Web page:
Taxpayers' Alliance slams UK Govt's wasteful cost on tackling violent extremism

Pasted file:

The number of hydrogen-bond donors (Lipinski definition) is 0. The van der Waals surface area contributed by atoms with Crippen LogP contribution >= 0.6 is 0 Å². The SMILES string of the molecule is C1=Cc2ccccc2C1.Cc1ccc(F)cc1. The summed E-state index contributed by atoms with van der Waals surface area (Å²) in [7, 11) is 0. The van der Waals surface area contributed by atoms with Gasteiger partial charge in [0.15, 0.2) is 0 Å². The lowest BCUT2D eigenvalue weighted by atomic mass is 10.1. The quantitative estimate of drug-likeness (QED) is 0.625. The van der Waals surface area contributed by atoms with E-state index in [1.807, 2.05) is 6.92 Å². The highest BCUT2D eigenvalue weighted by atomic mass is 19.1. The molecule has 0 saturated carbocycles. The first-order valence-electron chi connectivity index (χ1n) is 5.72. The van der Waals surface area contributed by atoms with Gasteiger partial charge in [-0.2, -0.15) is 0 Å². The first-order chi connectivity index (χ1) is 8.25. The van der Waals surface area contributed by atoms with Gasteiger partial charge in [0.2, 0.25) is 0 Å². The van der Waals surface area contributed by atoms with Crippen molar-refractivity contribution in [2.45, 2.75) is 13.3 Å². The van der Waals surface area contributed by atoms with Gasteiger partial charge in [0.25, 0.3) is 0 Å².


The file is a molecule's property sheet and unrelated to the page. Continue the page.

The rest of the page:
The TaxPayers' Alliance has criticised the lack of accountability in the use of hundreds of thousands of pounds of taxpayers' money for tackling violent extremism. This includes several "dubious" projects, including a 200,000-pound grant for the BBC. Campaigners have said as figures showed the Foreign Office gave out more than £10 million in 2008/09 as part of the "Prevent" strand of the Government's counter-terrorism strategy. It represented 74 percent of the £14.2 million of grants given out by the Foreign Office under the Contest strategy. According to the Daily Express, figures showed the Foreign Office grants included £205,300 to the BBC for an Afghan Women's Hour project for the BBC World Service which looked at gender issues and women's rights. A total of £127,740 went to the Foreign Office's counter-terrorism department for a programme aimed at promoting moderate Islam, more than £100,000 went to the Al-Azhar University in Egypt for a study exchange and university programme, and more than £10,000 to the private Bahcesehir University in Turkey for an "intercultural dialogue project" on extremist messages. Matthew Sinclair, research director of the TaxPayers' Alliance , said: "Taxpayers' money has been given to dubious projects and there is little accountability for this spend. The scheme is unpopular with all community groups and has poor results - far too much money has been spent on what is no more than an expensive social experiment. "The Government now needs to scrap the entire Prevent strategy and focus on our police and intelligence services to combat violent extremism," he added.

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